Cellphone Ban Saves Lives?

by Matt Klassen on February 10, 2010

Since the beginning of the month, motorists in Ontario, BC, and PEI have had to pay a steep price for driving with a cellphone in their hands. After the thirty-day grace period through January, where over 3,000 warnings were handed out in Ontario alone, hundreds have been ticketed in these last few weeks trying to make a call or send a quick text while behind the wheel. With this safety craze that’s sweeping the nation, researchers, if not drivers as well, hope that this new legislation will create safer roads for everyone.

The question remains, though, will banning the use of mobile devices while driving help reduce the number of accidents? The thinking behind this new law seems fairly straightforward; worldwide preliminary research suggests that drivers using mobile devices are four times more likely to get into accidents than drivers who concentrate fully on the road. So, if a law were passed that decreased cellphone use, then there should be fewer crashes. The problem is though, accidents won’t decrease


The New York Times has reported the interesting findings of a recent study conducted in New York State, where a ban on mobile devices while driving has been in effect for almost a decade. The study found that there has been no measurable change in the amount of accidents that have occurred since the 2001 ban than before the ban was put in place. The outcome of the study has confused American transit officials, and has left more than a few disgruntled Canadian drivers wondering why they have to hang up their phones.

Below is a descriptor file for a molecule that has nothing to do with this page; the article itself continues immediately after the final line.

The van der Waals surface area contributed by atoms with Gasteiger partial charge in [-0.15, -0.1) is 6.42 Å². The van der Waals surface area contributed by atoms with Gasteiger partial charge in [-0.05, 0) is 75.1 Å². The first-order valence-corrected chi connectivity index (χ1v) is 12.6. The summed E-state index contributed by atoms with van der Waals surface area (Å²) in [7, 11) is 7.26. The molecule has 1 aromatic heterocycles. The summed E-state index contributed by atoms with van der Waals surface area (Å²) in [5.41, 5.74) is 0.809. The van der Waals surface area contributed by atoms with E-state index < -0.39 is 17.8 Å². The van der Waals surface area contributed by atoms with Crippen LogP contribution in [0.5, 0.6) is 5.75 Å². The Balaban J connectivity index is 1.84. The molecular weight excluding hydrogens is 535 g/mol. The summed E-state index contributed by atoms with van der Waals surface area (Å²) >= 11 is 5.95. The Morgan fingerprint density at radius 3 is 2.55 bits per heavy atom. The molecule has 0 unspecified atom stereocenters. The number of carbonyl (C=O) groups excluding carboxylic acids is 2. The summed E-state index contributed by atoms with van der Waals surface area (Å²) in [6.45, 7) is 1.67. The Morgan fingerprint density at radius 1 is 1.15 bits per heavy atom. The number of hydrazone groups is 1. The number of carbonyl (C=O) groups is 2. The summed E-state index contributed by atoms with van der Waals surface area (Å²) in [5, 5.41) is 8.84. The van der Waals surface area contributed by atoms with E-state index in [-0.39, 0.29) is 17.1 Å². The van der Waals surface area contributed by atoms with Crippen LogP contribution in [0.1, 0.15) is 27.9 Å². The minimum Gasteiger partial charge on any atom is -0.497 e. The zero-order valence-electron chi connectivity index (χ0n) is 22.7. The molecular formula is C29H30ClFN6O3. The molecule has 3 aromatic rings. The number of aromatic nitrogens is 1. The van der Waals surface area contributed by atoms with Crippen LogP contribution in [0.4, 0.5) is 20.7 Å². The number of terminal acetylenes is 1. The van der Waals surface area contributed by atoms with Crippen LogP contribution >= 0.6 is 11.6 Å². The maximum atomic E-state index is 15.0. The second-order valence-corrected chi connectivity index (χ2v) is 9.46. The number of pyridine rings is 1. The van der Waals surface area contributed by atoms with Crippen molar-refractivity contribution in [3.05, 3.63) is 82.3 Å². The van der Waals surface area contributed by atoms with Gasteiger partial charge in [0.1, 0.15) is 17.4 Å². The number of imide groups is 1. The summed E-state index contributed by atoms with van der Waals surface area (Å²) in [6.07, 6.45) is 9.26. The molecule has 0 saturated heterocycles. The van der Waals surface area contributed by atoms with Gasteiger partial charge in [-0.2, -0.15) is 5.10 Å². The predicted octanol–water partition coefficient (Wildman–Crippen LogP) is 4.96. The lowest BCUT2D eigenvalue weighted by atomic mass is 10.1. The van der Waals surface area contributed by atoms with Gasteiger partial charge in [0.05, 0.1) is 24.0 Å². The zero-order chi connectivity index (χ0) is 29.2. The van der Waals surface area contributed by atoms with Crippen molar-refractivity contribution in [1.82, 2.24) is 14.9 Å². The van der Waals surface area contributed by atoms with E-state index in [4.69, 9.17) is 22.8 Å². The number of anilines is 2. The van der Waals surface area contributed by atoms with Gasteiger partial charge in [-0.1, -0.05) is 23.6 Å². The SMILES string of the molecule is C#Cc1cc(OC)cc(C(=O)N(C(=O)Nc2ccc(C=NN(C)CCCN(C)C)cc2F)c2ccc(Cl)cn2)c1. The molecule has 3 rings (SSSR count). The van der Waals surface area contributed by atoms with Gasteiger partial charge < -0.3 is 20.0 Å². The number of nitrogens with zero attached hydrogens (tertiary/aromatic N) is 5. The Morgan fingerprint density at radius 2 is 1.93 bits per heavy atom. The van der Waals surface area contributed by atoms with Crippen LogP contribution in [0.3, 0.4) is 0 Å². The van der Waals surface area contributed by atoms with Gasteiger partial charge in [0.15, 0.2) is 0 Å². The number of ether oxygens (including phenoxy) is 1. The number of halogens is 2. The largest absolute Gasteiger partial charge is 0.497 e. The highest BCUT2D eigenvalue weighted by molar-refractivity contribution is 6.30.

To add to the confusion over the results of this study is again the veritable mountain of research that suggests the exact opposite. Research across the globe has demonstrably shown that accidents are far more likely to happen to someone distracted by talking or texting on a mobile device. 

So, what are the implications of these findings? The official response from Adrian Lund, the president of New York’s Highway Loss Data Institute that conducted the study and an affiliate of the Insurance Institute for Highway Safety, is that there may be several explanations for the surprising findings. One is that drivers, despite not having cellphones in their hands, are still becoming increasingly distracted on the roads. Whether it is fiddling with an iPod, calming a colicky baby, picking something up off the floor, or having a discussion with a passenger; there are many other distractions inside a vehicle besides handheld mobile devices.  

Another possible conclusion is that drivers have simply switched to hands-free devices, which are still considered legal across Canada and the US. The issue with this, however, is that studies have shown that drivers remain just as distracted by a hands-free device then by one they hold in their hand. The bottom line is, officials say, that doing anything other than concentrating on the road while driving puts people at a greater risk for accidents.

So should Canadian drivers be up-in-arms over the results of this study? Perhaps a better course of action would be to stop thinking about it focus on the road!

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Written by: Matt Klassen. www.digitcom.ca >. Follow TheTelecomBlog.com > by: RSS >, Twitter >, Identi.ca >, or Friendfeed >

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